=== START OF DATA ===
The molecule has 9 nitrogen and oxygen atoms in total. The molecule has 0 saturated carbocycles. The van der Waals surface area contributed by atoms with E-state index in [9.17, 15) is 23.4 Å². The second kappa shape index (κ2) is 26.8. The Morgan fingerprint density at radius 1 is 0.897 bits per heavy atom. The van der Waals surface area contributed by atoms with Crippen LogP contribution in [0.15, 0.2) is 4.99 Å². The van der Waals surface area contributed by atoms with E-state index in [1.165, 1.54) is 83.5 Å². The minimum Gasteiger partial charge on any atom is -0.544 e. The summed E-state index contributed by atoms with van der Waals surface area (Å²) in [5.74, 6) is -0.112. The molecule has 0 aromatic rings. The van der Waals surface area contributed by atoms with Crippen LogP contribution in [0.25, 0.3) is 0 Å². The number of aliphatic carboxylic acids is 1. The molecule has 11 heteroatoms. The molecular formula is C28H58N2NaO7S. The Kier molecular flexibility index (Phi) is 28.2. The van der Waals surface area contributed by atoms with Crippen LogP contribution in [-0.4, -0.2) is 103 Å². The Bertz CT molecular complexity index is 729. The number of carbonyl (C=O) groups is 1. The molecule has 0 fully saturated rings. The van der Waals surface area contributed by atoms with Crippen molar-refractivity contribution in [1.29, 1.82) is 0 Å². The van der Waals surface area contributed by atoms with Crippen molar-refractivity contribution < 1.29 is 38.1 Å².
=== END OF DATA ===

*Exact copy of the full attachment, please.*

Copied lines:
The molecule has 9 nitrogen and oxygen atoms in total. The molecule has 0 saturated carbocycles. The van der Waals surface area contributed by atoms with E-state index in [9.17, 15) is 23.4 Å². The second kappa shape index (κ2) is 26.8. The Morgan fingerprint density at radius 1 is 0.897 bits per heavy atom. The van der Waals surface area contributed by atoms with Crippen LogP contribution in [0.15, 0.2) is 4.99 Å². The van der Waals surface area contributed by atoms with E-state index in [1.165, 1.54) is 83.5 Å². The minimum Gasteiger partial charge on any atom is -0.544 e. The summed E-state index contributed by atoms with van der Waals surface area (Å²) in [5.74, 6) is -0.112. The molecule has 0 aromatic rings. The van der Waals surface area contributed by atoms with Crippen LogP contribution in [0.25, 0.3) is 0 Å². The number of aliphatic carboxylic acids is 1. The molecule has 11 heteroatoms. The molecular formula is C28H58N2NaO7S. The Kier molecular flexibility index (Phi) is 28.2. The van der Waals surface area contributed by atoms with Crippen LogP contribution in [-0.4, -0.2) is 103 Å². The Bertz CT molecular complexity index is 729. The number of carbonyl (C=O) groups is 1. The molecule has 0 fully saturated rings. The van der Waals surface area contributed by atoms with Crippen molar-refractivity contribution in [1.29, 1.82) is 0 Å². The van der Waals surface area contributed by atoms with Crippen molar-refractivity contribution < 1.29 is 38.1 Å².